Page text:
Personally, I find one of the most comforting attributes of God to be His sovereignty. By that, I mean His absolute dominion and control over all things. Undisputed and unchallenged, God reigns as supreme Potentate over the entire universe, from the cosmic powers in the heavens to the single leaf falling in the forest. Therefore, when I see this attribute bleed through the pages of His holy Word, I find much cause for rejoicing!
Nowhere is this more poignantly observed than in the recounting of God’s hand, directing the hearts of men in order to bring about certain historical events in accordance with His will. Proverbs 21.1 tells us:
“The king’s heart is a stream of water in the hand of the LORD; He turns it wherever He will.”
We see this actually played out in the lives of several rulers/kings. However, for the sake of time, we will just look at 2 specific examples here.
One of the most clear examples is found early in Israel’s history. At the end of the 400 years of harsh slavery in the land of Egypt, God begins to set into motion a series of events that would eventually lead to Israel’s release from bondage. One of the first events was the commissioning of Moses:
“‘Come, I will send you to Pharaoh that you may bring my people, the children of Israel, out of Egypt.’ … ‘When you go back to Egypt, see that you do before Pharaoh all the miracles that I have put in your power. But I will harden his heart, so that he will not let the people go'” (Exodus 3.10, 4.21).
Then, God repeats His plan to Moses again, but this time He reveals the intent behind his plan:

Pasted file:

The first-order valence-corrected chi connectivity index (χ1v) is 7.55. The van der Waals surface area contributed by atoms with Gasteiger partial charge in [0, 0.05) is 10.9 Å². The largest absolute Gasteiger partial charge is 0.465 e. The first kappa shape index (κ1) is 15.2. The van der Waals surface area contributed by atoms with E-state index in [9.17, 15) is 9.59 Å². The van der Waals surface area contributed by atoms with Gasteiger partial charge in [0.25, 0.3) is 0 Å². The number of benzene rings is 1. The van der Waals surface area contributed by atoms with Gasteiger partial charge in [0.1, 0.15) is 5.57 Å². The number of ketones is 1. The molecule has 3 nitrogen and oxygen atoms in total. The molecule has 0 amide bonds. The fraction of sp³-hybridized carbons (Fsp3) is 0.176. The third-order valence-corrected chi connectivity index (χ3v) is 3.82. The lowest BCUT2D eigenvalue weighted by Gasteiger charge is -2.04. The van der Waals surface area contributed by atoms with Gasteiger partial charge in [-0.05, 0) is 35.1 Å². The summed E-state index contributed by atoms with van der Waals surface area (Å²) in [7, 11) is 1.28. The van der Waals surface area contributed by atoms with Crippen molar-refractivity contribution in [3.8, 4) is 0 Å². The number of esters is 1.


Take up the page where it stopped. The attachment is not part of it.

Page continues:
“You shall speak all that I command you, and your brother Aaron shall tell Pharaoh to let the people of Israel go out of his land. But I will harden Pharaoh’s heart, and though I multiply my signs and wonders in the land of Egypt, Pharaoh will not listen to you. Then I will lay my hand on Egypt and bring my hosts, my people the children of Israel, out of the land of Egypt by great acts of judgment. The Egyptians shall know that I am the LORD, when I stretch out my hand against Egypt and bring out the people of Israel from among them'” (Exodus 7.2-5).
As the story of Israel’s release unfolds, an interesting pattern emerges:
Exodus 7.22: “So Pharaoh’s heart remained hardened … ”
Exodus 8.15: “ … [Pharaoh] hardened his heart …”
Exodus 8.19: “But Pharaoh’s heart was hardened, … ”
Exodus 8.32: “But Pharaoh hardened his heart … “
Exodus 9.7: “But the heart of Pharaoh was hardened, … ”
Exodus 9.12: “But the LORD hardened the heart of Pharaoh, … ”
Exodus 9.34: “ … [Pharaoh] hardened his heart, … So the heart of Pharaoh was hardened, … ”
Exodus 10.20: “ … But the LORD hardened Pharaoh’s heart … ”
Exodus 11.10: “ … the LORD hardened Pharaoh’s heart, … ”
As many times as God’s Word says that “Pharaoh’s heart was hardened,” it also says “the LORD hardened Pharaoh’s heart.” (This comparison also reveals the interplay between God’s sovereign control over events and man’s responsibility for his own sin, but it is not the intent of the author to discuss this apparent dichotomy at this time.) God reveals Himself to be the source behind the hardness of Pharaoh’s heart.
Why might God do such a thing? The purpose for all of this is revealed in the following passage:
Exodus 10.1: “Then the LORD said to Moses, ‘Go in to Pharaoh, for I have hardened his heart and the heart of his servants, that I may show these signs of mine among them and that you may tell in the hearing of your son and of your grandson how I have dealt harshly with the Egyptians and what signs I have done among them, that you may know that I am the LORD.‘”